You are a lady, and it’s festival season. We’re mostly stink dudes who happily live in our own filth for four days at a time – as a girl we thought, and hoped, you might have a different perspective on such things.
You know what’s interesting, there are times that go by when I’ll only have like one shower in three days, possibly, it depends. But you have to take care of yourself. I’ve become a master of the sink shower, and obviously you have to have dry shampoo. You’ve got to take care of yourself. It’s all about good personal hygiene and luckily, the guys in my band are quite good at that. In past years we’ve had to have certain sit downs and interventions with some people, like, “Hey dude, you stink, we can’t stand being around you”.
You don’t generally find the word ‘intervention’ used in that kind of context, like your friends and family sitting you down and going, “Look, you just smell so bad”.
“You just need to shower,” yeah. But for the most part it’s cool, you have to realise you’re living two feet from each other and my guys are really good to me, I suppose. It wasn’t always that way, like on our first tours we weren’t all sure how it worked, and I told the guys, you lose your smell virginity first. Because when you recognise what something smells like, something that you’re not really supposed to know what it smells like, you can never really get that back.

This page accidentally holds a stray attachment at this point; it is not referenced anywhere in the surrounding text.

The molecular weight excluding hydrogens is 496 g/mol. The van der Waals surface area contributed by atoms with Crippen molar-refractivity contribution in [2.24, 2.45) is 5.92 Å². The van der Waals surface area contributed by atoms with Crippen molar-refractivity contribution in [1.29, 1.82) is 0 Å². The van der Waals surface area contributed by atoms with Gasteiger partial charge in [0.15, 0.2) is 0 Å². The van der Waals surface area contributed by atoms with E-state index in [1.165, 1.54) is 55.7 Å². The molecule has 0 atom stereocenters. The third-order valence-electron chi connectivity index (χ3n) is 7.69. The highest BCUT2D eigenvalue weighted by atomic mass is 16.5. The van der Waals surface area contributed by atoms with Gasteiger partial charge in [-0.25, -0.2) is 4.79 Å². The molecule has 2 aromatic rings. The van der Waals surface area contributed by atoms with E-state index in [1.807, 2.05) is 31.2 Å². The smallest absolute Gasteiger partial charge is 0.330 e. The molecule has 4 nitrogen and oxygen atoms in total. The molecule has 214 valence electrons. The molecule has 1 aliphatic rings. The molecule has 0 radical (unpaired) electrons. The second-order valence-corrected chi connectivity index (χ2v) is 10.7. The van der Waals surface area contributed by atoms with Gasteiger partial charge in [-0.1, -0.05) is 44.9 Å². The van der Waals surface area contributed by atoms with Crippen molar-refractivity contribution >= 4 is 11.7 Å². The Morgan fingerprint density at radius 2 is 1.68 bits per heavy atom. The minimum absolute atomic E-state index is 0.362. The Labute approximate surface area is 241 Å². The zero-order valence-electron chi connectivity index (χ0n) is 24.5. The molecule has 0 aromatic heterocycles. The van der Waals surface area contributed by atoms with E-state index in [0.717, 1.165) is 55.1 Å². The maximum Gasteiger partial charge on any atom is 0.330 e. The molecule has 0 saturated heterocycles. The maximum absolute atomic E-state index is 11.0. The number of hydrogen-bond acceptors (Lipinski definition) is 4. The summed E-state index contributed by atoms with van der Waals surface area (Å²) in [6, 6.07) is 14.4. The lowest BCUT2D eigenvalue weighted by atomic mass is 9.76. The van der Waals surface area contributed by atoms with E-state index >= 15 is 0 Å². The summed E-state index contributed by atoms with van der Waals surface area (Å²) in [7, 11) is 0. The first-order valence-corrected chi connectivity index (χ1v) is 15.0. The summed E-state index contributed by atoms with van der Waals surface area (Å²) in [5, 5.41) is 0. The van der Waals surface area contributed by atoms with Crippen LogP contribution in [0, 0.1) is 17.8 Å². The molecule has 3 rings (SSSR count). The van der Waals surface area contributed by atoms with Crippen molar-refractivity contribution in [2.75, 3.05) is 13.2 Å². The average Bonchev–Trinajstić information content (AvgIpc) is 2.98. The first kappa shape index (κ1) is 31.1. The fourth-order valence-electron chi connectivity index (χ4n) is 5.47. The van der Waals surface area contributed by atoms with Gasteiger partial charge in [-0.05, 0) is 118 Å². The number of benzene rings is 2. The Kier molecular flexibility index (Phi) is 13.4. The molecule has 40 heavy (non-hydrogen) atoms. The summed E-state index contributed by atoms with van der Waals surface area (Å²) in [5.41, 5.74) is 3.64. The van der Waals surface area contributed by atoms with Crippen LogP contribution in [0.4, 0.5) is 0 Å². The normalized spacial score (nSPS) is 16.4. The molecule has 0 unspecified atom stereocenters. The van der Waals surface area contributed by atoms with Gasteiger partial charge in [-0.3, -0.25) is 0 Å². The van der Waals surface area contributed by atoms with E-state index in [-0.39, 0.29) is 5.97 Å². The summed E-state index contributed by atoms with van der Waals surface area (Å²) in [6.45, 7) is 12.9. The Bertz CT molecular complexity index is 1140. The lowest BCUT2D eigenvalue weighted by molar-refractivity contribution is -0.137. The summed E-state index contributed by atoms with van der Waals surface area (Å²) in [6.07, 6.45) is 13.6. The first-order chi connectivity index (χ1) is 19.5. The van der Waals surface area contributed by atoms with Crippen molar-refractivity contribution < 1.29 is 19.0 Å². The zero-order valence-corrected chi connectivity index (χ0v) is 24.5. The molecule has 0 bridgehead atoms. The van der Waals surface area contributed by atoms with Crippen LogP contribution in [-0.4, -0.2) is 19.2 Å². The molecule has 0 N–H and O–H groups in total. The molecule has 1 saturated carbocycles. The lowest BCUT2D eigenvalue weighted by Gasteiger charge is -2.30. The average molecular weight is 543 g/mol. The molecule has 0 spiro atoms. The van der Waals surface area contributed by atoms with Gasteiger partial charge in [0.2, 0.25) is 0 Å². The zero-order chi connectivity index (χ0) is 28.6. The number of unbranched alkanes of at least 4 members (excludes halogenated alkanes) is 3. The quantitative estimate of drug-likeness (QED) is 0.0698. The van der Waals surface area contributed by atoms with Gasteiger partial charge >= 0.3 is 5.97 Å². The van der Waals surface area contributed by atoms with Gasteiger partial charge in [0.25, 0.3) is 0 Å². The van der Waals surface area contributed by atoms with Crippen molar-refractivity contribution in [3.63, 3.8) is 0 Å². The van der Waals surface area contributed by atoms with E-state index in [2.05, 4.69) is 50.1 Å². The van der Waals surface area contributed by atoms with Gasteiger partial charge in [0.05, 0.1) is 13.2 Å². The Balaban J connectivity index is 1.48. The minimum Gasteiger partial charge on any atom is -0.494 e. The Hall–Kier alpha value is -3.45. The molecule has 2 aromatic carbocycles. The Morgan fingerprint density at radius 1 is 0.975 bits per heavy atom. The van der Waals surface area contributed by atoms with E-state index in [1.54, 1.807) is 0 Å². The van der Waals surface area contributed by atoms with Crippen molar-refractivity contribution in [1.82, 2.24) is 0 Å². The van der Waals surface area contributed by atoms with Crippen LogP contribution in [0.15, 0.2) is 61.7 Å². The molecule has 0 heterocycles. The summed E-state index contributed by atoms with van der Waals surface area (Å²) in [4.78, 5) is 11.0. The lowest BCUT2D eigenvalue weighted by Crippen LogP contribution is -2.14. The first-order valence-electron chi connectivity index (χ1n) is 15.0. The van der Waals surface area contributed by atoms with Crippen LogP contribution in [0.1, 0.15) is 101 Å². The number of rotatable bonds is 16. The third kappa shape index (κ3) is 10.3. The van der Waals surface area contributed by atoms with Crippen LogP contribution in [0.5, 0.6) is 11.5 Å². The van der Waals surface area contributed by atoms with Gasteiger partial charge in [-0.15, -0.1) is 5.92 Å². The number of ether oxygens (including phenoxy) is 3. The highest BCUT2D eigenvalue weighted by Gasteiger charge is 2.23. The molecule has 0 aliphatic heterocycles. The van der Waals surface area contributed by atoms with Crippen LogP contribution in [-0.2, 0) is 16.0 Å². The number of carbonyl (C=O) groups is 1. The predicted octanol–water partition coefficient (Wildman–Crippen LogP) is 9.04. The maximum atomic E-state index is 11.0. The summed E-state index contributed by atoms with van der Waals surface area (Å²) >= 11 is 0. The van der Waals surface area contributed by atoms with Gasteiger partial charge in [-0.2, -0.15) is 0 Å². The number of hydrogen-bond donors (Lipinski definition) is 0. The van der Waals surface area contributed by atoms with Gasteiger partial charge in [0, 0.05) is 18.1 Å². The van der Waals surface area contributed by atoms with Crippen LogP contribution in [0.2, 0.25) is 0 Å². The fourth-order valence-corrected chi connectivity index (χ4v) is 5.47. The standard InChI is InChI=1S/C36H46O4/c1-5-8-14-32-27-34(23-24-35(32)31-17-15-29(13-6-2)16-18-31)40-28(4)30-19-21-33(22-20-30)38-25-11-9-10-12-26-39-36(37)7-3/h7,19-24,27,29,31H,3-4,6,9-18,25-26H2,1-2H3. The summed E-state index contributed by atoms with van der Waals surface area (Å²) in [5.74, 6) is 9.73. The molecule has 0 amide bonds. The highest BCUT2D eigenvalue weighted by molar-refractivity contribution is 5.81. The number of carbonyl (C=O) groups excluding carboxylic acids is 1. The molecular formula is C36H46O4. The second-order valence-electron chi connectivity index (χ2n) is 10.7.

Do you want to be more specific?
You know, if you can tell if somebody hasn’t changed their underwear in a while, that’s bad.
Right. Where you know what they’ve been doing instead of changing their underwear.
Yeah it’s one of those things. I remember telling that to the guys early on and I think it stuck, because so far they’ve been pretty good. We’re kind of honest with each other. My little brother’s in the band, he’s the drummer, and he ended up wearing the same pants for a week’s-worth of shows, but instead of washing them, he’d just hang them up in the bus, usually where somebody would get a face full of muddy ass when they got on it.
No-one needs that, especially not from a member of your own family.
Yeah, that’s a whole other ball game. Especially being his big sister, I just wanted to kill him. But for most of the time it’s fine. But for me, personally, as I meet lots of different people, I try taking care of myself. Hopefully if there was something going on, someone would tell me.
It might happen. “Lzzy, as your friends and family, you stink.”
Just being a girl I don’t think I could do that, I would have to change.
Moving on from hygiene, with all the places you’ve played and everywhere you’ve toured, is there anywhere people may not expect there to be an awesome crowd where there are, or vice versa? Or anywhere you really really look forward heading back to and playing at or anywhere you like dread?